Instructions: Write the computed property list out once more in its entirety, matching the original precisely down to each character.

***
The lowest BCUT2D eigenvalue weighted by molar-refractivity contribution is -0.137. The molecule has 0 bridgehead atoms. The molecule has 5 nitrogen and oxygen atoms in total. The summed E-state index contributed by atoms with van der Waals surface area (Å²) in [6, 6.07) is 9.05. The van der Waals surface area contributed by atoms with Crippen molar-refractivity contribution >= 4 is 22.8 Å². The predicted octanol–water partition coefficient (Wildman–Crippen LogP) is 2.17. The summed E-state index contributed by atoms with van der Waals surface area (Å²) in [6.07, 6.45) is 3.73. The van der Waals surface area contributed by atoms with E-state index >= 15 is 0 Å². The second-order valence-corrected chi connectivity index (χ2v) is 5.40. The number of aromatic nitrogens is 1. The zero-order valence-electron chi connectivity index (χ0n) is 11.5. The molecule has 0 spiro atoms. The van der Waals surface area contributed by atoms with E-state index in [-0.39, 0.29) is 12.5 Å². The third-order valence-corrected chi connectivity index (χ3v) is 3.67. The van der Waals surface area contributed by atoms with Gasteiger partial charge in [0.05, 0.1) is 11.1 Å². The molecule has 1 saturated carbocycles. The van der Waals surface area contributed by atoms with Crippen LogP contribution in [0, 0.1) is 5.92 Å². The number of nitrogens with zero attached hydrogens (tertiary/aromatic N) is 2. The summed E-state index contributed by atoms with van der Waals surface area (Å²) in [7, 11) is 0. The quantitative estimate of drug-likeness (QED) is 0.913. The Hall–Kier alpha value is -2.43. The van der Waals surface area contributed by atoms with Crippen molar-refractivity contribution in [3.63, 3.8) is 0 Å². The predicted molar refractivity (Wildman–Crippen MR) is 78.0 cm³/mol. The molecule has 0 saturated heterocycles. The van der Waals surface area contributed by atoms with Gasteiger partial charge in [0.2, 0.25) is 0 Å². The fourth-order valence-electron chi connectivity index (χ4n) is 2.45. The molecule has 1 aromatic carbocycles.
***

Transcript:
The lowest BCUT2D eigenvalue weighted by molar-refractivity contribution is -0.137. The molecule has 0 bridgehead atoms. The molecule has 5 nitrogen and oxygen atoms in total. The summed E-state index contributed by atoms with van der Waals surface area (Å²) in [6, 6.07) is 9.05. The van der Waals surface area contributed by atoms with Crippen molar-refractivity contribution >= 4 is 22.8 Å². The predicted octanol–water partition coefficient (Wildman–Crippen LogP) is 2.17. The summed E-state index contributed by atoms with van der Waals surface area (Å²) in [6.07, 6.45) is 3.73. The van der Waals surface area contributed by atoms with E-state index >= 15 is 0 Å². The second-order valence-corrected chi connectivity index (χ2v) is 5.40. The number of aromatic nitrogens is 1. The zero-order valence-electron chi connectivity index (χ0n) is 11.5. The molecule has 0 spiro atoms. The van der Waals surface area contributed by atoms with E-state index in [-0.39, 0.29) is 12.5 Å². The third-order valence-corrected chi connectivity index (χ3v) is 3.67. The van der Waals surface area contributed by atoms with Gasteiger partial charge in [0.05, 0.1) is 11.1 Å². The molecule has 1 saturated carbocycles. The van der Waals surface area contributed by atoms with Crippen LogP contribution in [0, 0.1) is 5.92 Å². The number of nitrogens with zero attached hydrogens (tertiary/aromatic N) is 2. The summed E-state index contributed by atoms with van der Waals surface area (Å²) in [7, 11) is 0. The quantitative estimate of drug-likeness (QED) is 0.913. The Hall–Kier alpha value is -2.43. The van der Waals surface area contributed by atoms with Crippen molar-refractivity contribution in [3.63, 3.8) is 0 Å². The predicted molar refractivity (Wildman–Crippen MR) is 78.0 cm³/mol. The molecule has 0 saturated heterocycles. The van der Waals surface area contributed by atoms with Gasteiger partial charge in [0.2, 0.25) is 0 Å². The fourth-order valence-electron chi connectivity index (χ4n) is 2.45. The molecule has 1 aromatic carbocycles.